BCCI, RM Lodha Committee At Odds Over Constitution (Part 2)

By Dhanu Delphi on November 12, 2019

In Part 1, we looked at why the new BCCI committee has proposed to make significant changes to the constitution and challenge the RM Lodha Committee reforms, which were approved by the Supreme Court. We continue to look at the proposal, which will be voted upon at the annual general meeting (AGM). This takes place on December 1.

State associations need to give the new amendments a 75 percent approval rating for it to be passed. The Supreme Court will have to sign off on the proposed amendments before it can be started. Do read Part 1, which outlines some of the key changes. We continue to look at the proposed amendments below.

BCCI Secretary Needs More Authority

The current BCCI secretary is Jay Shah, who is the son of home minister Amit Shah. The new amendments state that the BCCI secretary does not have enough power. The secretary needs to have more authority to make changes. The constitution, as it stands, says the role of the secretary is to keep minutes of key meetings. Also, to give the joint-secretary duties to perform.

The proposed changes claim that the role of the BCCI secretary has been significantly diminished after the Lodha reforms. The amendment wants the BCCI secretary post to be given back all of the powers it lost before the reform. This would include having the BCCI CEO report to the BCCI secretary. The amendment will allow the BCCI secretary to have the authority to make all decisions. This regards staff, management and the CEO.

Daily Management Of BCCI Activities

The CEO is currently responsible for having his team carry out day-to-day activities of the BCCI. This states that the CEO and his team should still continue to do the same role. However, the ultimate authority should rest in the hands of the office bearers.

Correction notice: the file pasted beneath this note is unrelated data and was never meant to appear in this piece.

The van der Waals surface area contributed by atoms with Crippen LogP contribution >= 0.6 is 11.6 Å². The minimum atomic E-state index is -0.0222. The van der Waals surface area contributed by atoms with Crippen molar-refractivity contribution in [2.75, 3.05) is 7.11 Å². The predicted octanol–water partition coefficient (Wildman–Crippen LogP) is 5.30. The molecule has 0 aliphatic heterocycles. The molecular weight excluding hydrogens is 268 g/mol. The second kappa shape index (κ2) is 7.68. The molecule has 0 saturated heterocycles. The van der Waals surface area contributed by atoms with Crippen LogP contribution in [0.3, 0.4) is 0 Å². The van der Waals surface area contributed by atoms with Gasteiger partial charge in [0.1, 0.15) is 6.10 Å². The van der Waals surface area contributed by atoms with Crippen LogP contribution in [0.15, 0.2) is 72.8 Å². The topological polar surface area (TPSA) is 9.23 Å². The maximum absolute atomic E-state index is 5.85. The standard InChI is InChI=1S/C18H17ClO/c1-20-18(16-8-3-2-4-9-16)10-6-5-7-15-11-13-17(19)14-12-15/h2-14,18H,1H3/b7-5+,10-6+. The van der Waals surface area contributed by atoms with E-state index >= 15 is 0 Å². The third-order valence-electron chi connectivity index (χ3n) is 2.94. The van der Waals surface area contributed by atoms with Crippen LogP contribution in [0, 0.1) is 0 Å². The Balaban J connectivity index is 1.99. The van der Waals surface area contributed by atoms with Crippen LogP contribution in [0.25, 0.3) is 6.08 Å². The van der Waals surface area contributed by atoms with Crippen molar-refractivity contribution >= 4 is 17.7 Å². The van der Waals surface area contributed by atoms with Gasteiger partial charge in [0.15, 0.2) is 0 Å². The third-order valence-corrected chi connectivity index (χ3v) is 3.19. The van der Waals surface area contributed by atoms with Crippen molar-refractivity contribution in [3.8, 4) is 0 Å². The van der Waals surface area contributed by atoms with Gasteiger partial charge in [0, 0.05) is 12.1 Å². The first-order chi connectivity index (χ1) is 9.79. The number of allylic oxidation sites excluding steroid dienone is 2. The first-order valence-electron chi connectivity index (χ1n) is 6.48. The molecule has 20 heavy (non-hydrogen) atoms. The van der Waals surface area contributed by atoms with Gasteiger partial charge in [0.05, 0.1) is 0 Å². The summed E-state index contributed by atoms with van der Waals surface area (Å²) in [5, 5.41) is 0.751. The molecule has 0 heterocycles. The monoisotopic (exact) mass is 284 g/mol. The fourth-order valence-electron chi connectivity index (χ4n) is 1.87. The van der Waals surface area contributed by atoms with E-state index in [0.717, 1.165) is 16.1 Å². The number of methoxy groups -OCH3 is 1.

The amendment calls for the CEO and his team to carry out tasks in both non-cricketing and cricketing activities. But, under the supervision and control of the office bearers.

Disqualification Criteria Too Strict

The Lodha reforms has a policy that disqualifies office bearers if they do not meet any of the following criteria. Office bearers of the BCCI, Indian Premier League or any other board committee must not:

Office bearers with total of nine years at a state association, or the BCCI separately, cannot continue. The new BCCI panel feels that there are way too many restrictions. Some of them are too harsh and must be relaxed.

The BCCI has stated that it requires experienced individuals to represent Indian cricket during ICC meetings. Individuals who have experience dealing with other member nations must be given preference to be made key members. Also, those with excellent negotiation skills should be looked at. The criteria makes it difficult to find such people to fill key BCCI posts, as well as key IPL posts.

The draft proposal states that the IPL is the most valuable property the BCCI possesses. Therefore, it is very important that this criteria gets relaxed for certain IPL governing council members. The amendment also says individuals who have criminal records should be allowed to work in both the IPL and BCCI. The proposal also wants the age cap of 70 years to be done away with.

Will The Supreme Court Approve?

Amit Shah put together the new panel. Therefore, it is almost a given that the state associations will approve the new amendments. The bigger question is whether the Supreme Court will buy into Shah and Ganguly’s proposal!